The Accidental Creative .How to Be Brilliant at A Moment’s Notice
By Henry, Todd (Book – 2011)
Summary: This book is written for all the creatives out there, the people who make value in their companies by their ideas. These people depend on a flow of inspiration. How does a person cultivate themselves, harvest their ideas, sew great works. Todd Henry writes about the importance of balance, priorities and friends to help you sharpen your skills at finding meaning, purpose, direction or whathaveyou to achieve your creative goals. He emphasizes structure. We have all found that limitations often make a product better, more direct and purposeful and we are able to send messages more succinctly when given less instead of more.
Review: I completely agree with this approach. I have often found when I look forward to a day off, free to do anything I want, I end up doing less. It’s when there is structure and limits, deadlines and people that are relying on me that I do my better works. I love reading the newer books, more recently published, they reflect changes and advantages to having a computer and the internet. The book has a website that seems helpful and addresses some of the points in a different way. I liked Todd Henry’s recommendation for watching TED talks. Courageous people tell their stories; it’s inspiring.
Rating: 7 life structures that limit you and engage you
Favorite part: “What work I have done I have done because it has been play…. Cursed is the man who has found some other man’s work and annot lose it. When we talk about the great workers of the world we really mean the great players of the world. The fellows who groan and sweat under the weary load of toil that they bear never can hope to do anything great. How can they when their souls are in a ferment of revolt against the employment of their hands and brains? The product of slaver, intellectual or physical, can never be great.” –Mark Twain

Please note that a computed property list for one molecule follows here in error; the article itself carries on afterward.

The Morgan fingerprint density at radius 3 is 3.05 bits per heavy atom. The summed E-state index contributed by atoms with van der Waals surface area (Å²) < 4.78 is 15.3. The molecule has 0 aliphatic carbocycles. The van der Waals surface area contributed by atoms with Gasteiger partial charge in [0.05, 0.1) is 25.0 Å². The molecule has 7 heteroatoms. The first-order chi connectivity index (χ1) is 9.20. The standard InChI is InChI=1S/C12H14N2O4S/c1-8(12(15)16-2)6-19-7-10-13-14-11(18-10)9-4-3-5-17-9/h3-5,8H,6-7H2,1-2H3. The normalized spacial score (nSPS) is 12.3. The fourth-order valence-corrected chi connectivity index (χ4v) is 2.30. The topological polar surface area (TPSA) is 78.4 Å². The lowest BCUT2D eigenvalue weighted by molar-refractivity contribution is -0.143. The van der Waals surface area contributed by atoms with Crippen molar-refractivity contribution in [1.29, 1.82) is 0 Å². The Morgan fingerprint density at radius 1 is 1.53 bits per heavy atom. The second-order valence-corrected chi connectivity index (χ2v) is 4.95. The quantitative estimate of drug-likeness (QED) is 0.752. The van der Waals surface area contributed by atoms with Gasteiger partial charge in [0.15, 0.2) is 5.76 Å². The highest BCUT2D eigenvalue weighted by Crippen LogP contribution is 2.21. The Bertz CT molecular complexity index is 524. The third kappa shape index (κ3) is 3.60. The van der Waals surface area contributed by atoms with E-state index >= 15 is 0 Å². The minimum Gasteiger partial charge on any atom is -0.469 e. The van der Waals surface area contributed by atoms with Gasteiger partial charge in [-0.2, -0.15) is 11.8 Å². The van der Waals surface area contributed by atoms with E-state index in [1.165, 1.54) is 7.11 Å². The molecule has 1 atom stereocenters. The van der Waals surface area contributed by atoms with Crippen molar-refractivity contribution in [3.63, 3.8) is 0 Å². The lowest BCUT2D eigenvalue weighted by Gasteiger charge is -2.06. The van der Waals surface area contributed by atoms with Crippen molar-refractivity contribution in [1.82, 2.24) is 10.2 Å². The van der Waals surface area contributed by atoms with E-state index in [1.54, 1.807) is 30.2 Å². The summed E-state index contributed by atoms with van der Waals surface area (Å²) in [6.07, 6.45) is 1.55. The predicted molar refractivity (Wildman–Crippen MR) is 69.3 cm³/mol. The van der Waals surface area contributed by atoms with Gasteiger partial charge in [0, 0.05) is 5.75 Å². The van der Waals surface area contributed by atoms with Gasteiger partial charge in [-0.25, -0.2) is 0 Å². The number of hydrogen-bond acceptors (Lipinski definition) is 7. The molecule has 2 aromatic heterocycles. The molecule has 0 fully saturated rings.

Wine-pairing: http://www.ted.com/talks/lang/eng/stefan_sagmeister_the_power_of_time_off.html This TED talk by designer Stefan Sagmeister talks about how to use your time off to rejuvenate your outlook, freshen up some old ideas and generate new ones.
Excerpt from the TED talk transcript:
And I very quickly made a list of the things I was interested in, put them in a hierarchy, divided them into chunks of time and then made a plan, very much like in grade school. What does it say here? Monday eight to nine: story writing. Nine to ten: future thinking. Was not very successful. And so on and so forth. And that actually, specifically as a starting point of the first sabbatical, worked really well for me. What came out of it? I really got close to design again. I had fun. Financially, seen over the long term, it was actually successful. Because of the improved quality, we could ask for higher prices.